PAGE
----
I was told there are beings who walk the planet robbing people of their energy; they are referred to as “Energy Vampires.” This is what I heard at a convention I attended some time ago. At first I did not quite understand what the presenter was talking about; but after a few examples were given and I later experienced it for myself, it made perfect sense. Let me see if I can explain it to you. Have you ever been at a party where one person dominates the conversations? They may be humorous, crack jokes or do some physical antics to provoke a response from people; however, the underlying current to all of their manipulations is to be the center of attention. This explained why I had such an uncomfortable time being around my friend’s boyfriend. Anytime we would get together he would dominate the conversations; no matter the topic he would bring it back to talk about himself. You may have experienced something similar, where the person throws out a question to you but they really are not interested in your answer. They just want to use the query to talk about themselves. If we played cards or a board game he was merciless; he had to always win. It was exhausting, I always felt tired after being around him. I did not realize it at the time but this guy was sucking the energy out of me and frankly out of the entire room. It came to the point where I had to limit my time around my friend and curtail the times we would play games. Luckily I had the option available to not be around them; but sometimes there is not an option and one has to face up to the challenge. WHEN the evil Kai, voiced by J.K. Simmons (Whiplash, Juno), began eliminating the kung fu masters from across the land Po, voiced by Jack Black (Goosebumps, Bernie), could not walk away. He would have to confront the evil force and need help to do it. This animated action film had wonderful sharp animation. Visually I was impressed with the look of this adventure picture. With Bryan Cranston (Argo, Trumbo) as Li, Angelina Jolie (Malefiecent, Salt) as Tigress and Dustin Hoffman (Meet the Fockers franchise, Wag the Dog) as Shifu; the story was well thought out and made this sequel quite enjoyable to view. The humor was age appropriate and the writers took care not to make the subject matter too dark for younger viewers. Though I have seen the previous 2 films I do not think it is necessary to see them before seeing this movie. As a matter of fact I liked this one the best out of the three. The audience from what I could tell was into this film, both adults and children. This film was a good reminder that one cannot always run away.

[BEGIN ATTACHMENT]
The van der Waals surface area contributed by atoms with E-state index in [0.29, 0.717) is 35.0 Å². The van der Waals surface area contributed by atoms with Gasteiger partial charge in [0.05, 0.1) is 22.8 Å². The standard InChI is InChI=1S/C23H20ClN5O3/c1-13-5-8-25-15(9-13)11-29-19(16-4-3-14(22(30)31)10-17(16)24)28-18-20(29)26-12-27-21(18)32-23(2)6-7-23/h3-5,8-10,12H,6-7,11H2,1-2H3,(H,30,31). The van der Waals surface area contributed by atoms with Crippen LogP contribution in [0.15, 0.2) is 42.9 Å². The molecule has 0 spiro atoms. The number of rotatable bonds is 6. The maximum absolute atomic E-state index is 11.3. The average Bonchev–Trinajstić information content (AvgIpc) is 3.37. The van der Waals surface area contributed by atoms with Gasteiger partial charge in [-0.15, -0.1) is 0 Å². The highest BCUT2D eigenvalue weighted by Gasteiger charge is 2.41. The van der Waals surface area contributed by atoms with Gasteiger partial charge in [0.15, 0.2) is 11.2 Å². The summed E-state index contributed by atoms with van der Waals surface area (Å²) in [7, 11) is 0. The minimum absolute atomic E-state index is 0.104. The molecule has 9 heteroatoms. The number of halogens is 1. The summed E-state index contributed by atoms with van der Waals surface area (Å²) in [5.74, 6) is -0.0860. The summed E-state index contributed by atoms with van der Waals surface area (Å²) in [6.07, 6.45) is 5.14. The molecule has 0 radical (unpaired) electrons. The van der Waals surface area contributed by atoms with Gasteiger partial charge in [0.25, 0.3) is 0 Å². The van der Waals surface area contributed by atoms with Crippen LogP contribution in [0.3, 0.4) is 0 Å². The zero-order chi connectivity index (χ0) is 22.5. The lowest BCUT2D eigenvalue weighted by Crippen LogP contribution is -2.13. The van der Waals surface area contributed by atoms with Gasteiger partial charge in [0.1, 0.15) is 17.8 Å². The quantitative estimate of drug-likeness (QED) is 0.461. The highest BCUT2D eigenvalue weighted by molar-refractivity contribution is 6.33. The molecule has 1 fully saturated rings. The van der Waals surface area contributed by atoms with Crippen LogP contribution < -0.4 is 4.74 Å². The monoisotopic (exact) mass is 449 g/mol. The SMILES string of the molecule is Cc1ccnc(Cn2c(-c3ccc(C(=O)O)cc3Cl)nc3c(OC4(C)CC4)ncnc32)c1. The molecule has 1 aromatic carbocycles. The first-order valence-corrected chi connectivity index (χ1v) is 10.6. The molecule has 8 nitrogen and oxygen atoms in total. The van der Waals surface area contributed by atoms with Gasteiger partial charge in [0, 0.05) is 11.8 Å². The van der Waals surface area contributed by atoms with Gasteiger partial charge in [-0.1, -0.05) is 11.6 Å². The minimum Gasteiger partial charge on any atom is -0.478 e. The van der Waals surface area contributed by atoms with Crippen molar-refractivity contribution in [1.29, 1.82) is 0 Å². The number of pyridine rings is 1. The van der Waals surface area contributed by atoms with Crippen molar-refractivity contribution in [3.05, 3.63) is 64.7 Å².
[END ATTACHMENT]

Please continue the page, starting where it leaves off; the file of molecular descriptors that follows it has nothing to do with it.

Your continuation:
I had no idea when I entered the intensive teacher training program, I would be part of the last class that would be taught by a yoga master. On the first day of class we were introduced to two yoga teachers and their assistants. They would be with us through the entire program, adjusting us into positions we did not realize we were capable of doing. As all of us blended into one cohesive body of students, I began to notice one of the instructors was the “go to” person to demonstrate the poses. He was amazing to watch as his body would willingly move into positions that looked to me like they would break him in two. I had a new appreciation for the strength of the human body because of him. When he told the class we were going to be his final graduating class I could see the sadness in the assistants, besides all the students. I will never forget his words to us about our future with yoga: Let your body remain in a fluid state, only displaying a muscle when it is needed for a pose. His genius with yoga was only matched by the artistry of the martial art skills of Ip Man, played by Tony Leung (Internal Affairs, Hero), in this dramatic biography. Inspired by a true story, the movie was about the life of Ip Man; the man who trained Bruce Lee. From writer and director Kar Wai Wong (2046, In the Mood for Love), this was one of the most exquisite martial art films I have ever seen. Ten years in the making, the editing and fight scenes in this movie were immaculate. Playing the daughter of a martial art master, Ziyi Zhang (Hero; Crouching Tiger, Hidden Dragon) was nothing short of breathtaking as Gong Er; I could not take my eyes off of her. She had such a screen presence, with believable martial art skills; I loved the character she played. Tony was an interesting choice to play the famous master; he had a quiet calmness that demanded respect. There was so much detail given to every visual aspect in this action film that I only wished the convoluted story would have been clearer. The movie went from Ip Man’s story to the Japanese occupation of China to Gong Er’s revenge to the division between the southern and northern martial art families; I found it bogged down the picture. If this beautiful movie had a stronger script it would have truly been a wonderful tribute to a gifted master; instead, I do not feel it did justice to Bruce Lee’s master teacher. Mandarin, Cantonese and Japanese with English subtitles.